Yesterday, the Senate approved PPP legislation the House passed last week. President Trump is expected to sign the bill.
Following are the main changes from the bill:
Extension of Eight-Week Forgiveness Period
The bill changes the period in which the proceeds can be spent and count toward forgiveness to 24-weeks instead of the original eight-week period. However, there is also a hard cut-off of December 31, 2020 for the spending to count toward forgiveness.
In some cases, the extension of the period to 24-weeks actually harms the business. For example, if an employer reduces its FTEs after the end of its eight-week period but still during the 24-week period, that FTE reduction can reduce the amount of loan forgiveness. The new bill includes a provision that allows any businesses who already have their loans prior to the new legislation to apply the eight-week period instead.
Easing of FTE Reduction
The legislation provides an addition exception to the reduction of loan forgiveness if the business can document that during the period from March 1, 2020 through December 31, 2020, it was unable to return to the same level of business activity it had before February 15, 2020 because of compliance with federal guidance on social distancing, sanitation, or safety related to COVID-19.
In addition, the FTE reduction won’t apply if the employer can document an inability to rehire the same employees or similarly qualified employees by December 31, 2020.
Expansion of Employer Payroll Tax Payment Deferrals to Businesses with PPP Forgiveness
The original CARES Act allowed employers to defer payment of the employer portion of the Social Security Tax (or half of the self-employment tax). Fifty percent was deferred to December 31, 2021 and the other 50% was deferred to December 31, 2022. However, the original act prohibited any business who had PPP loan forgiveness from receiving the deferral. The new legislation allows businesses to defer the Social Security taxes even if they receive loan forgiveness on a PPP loan.
Extension of Loan Maturity for PPP Loans
The legislation extends the maturity of any portion of unforgiven PPP loans to a minimum of five-years instead of the prior maximum of two years. Note that this provision technically only applies to loans that are funded after enactment of the new law. If the bank and borrower agree, they can also apply these terms to the existing loans.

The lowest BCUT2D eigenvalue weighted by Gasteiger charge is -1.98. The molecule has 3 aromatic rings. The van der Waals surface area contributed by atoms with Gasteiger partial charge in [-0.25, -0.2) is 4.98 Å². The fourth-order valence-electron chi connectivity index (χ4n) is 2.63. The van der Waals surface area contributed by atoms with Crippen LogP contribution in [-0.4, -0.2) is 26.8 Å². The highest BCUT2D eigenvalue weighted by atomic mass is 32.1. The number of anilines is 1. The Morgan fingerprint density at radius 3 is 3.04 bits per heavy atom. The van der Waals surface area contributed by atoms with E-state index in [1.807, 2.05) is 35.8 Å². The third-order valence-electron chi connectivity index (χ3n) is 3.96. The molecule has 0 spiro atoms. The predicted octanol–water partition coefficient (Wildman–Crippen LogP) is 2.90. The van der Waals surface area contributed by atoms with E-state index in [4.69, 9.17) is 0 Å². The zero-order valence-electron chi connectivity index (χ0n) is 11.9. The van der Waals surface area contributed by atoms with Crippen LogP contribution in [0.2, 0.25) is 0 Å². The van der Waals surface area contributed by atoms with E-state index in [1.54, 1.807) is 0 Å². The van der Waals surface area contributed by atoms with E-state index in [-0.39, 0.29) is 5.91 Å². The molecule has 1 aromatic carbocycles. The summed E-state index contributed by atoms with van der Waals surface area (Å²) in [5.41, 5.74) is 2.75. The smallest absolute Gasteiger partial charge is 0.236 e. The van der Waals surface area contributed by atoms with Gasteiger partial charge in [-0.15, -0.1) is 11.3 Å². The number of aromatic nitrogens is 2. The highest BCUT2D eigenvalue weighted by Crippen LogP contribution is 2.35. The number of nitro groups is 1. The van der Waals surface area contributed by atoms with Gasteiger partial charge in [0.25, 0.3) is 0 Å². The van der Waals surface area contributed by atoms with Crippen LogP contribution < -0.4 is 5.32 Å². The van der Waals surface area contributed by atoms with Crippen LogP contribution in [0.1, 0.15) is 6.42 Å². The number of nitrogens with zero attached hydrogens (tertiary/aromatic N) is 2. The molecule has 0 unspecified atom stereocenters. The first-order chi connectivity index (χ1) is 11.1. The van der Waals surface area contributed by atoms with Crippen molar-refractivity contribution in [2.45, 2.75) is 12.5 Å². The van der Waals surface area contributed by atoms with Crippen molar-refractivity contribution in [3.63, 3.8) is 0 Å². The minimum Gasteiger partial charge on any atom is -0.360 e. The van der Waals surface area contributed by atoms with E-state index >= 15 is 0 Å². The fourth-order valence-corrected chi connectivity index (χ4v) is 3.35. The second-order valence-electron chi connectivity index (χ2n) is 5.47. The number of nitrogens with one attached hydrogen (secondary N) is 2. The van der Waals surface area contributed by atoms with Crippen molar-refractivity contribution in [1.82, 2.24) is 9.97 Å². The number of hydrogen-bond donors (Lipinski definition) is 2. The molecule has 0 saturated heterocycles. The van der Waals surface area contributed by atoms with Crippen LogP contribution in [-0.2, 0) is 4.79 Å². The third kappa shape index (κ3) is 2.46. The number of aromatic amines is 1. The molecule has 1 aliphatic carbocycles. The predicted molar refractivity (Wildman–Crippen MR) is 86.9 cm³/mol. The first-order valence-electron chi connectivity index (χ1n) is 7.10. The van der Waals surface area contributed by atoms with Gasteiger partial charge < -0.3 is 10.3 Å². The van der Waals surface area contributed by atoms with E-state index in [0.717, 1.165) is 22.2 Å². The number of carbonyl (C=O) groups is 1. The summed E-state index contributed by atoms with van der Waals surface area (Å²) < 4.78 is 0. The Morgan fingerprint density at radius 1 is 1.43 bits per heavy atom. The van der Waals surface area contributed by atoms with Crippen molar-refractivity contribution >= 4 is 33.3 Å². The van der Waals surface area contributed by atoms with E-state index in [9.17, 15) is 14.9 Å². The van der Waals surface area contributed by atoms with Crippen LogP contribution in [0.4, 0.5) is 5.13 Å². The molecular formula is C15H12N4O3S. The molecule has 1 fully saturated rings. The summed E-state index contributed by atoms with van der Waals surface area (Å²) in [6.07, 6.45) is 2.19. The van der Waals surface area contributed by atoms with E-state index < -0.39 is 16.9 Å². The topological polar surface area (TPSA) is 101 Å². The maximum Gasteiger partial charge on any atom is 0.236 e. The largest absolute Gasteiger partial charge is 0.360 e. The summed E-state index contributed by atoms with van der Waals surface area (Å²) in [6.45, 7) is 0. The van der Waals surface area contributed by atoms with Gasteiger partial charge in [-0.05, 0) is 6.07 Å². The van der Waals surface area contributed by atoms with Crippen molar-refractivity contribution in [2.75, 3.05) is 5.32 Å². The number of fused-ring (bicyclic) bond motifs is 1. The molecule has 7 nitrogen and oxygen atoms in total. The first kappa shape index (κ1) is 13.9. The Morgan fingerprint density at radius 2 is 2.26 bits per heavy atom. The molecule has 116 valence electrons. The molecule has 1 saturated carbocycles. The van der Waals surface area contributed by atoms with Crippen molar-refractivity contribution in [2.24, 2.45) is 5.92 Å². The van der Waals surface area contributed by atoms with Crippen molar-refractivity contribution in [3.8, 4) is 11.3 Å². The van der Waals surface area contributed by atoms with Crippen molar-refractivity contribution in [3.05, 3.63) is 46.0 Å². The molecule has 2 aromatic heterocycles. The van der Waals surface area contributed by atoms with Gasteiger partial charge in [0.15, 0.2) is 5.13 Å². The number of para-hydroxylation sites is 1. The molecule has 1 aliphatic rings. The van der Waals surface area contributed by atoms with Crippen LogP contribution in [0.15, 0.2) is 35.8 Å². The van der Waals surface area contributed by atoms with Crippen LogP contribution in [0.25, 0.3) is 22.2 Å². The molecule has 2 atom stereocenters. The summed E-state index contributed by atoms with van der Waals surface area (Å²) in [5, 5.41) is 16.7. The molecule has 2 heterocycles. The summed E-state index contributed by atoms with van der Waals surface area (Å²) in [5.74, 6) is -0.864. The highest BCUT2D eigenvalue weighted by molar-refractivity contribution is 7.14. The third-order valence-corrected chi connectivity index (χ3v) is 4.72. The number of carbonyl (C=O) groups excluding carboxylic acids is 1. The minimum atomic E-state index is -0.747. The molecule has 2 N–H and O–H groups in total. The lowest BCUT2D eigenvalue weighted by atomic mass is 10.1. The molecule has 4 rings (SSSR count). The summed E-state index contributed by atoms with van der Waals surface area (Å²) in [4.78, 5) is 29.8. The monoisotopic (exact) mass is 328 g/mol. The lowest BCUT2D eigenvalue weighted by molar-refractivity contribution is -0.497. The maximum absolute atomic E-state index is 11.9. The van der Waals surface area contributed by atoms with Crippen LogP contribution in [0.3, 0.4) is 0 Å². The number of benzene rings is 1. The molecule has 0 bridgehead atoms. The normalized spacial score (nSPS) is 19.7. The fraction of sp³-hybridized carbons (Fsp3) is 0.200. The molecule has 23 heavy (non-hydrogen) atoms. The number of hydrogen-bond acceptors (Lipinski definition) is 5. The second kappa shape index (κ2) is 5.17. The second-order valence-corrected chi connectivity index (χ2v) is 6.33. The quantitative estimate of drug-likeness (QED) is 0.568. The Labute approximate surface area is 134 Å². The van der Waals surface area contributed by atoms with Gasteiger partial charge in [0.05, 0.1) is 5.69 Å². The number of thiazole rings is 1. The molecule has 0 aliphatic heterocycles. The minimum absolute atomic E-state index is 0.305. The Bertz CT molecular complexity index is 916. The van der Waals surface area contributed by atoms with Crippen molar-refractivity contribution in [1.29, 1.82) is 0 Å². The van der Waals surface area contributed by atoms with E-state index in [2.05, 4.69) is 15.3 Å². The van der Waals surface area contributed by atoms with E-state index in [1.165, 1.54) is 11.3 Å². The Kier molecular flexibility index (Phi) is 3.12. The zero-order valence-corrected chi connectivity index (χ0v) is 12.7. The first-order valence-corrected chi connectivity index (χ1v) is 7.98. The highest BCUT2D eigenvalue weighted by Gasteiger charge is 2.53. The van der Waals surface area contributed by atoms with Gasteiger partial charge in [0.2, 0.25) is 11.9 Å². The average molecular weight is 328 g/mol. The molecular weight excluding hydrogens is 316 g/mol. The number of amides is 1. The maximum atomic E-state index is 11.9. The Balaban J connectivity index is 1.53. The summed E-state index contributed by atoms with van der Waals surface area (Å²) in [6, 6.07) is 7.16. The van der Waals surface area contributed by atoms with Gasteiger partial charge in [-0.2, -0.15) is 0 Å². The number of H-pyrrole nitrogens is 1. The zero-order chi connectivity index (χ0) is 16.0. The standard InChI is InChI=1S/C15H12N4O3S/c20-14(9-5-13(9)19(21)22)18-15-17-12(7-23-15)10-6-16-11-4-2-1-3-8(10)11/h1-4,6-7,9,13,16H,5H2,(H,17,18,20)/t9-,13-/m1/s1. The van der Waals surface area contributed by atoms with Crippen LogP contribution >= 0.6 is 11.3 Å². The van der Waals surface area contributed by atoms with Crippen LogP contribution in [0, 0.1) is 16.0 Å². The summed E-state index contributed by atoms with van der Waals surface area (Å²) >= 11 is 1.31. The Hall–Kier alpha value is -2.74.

Loan Payments for Portion not Forgiven
Some businesses may have loan amounts that are not forgiven. The payments for these loans are deferred until the date that the application for loan forgiveness is filed with the lender. If the business does not apply for forgiveness by 10-months after the end of the loan forgiveness period, the first loan payment is due once the 10-month period for filing the application ends. Businesses will need to evaluate whether it makes sense to complete the application for loan forgiveness to remove the loan from their balance sheet or if they want to defer the loan payments for longer by waiting to file for loan forgiveness. If the business uses the full 24-week loan forgiveness calculation period, that business can defer the payments for the 24 weeks plus 10 months.
Drafting Error for Spending 60% of Loan on Payroll Costs
The original SBA guidance inserted a limitation that was not in the CARES Act legislation that required at least 75% of the loan forgiveness amount to be for payroll costs. The new legislation adjusts that percentage to 60% but included a drafting error that appears to change the calculation. If a business did not have enough payroll cost to meet the limitation, the total amount of forgiveness was reduced so that 75% of the total forgiveness was for payroll costs.
In contrast, the wording of the legislation seems to indicate that if a business does not spend at least 60% of the loan proceeds on payroll costs, they lose all the debt forgiveness. Hopefully, the SBA will issue guidance that addresses this harsh result.
The SBA Will Need to Issue New Guidance
The SBA will need to revise their application for loan forgiveness for the new rules. In addition, they will likely issue additional guidance on the new law provisions. We will continue to keep you up to date on new developments.
If you have any questions about PPP loans and this development, reach out to us at 303-989-7600.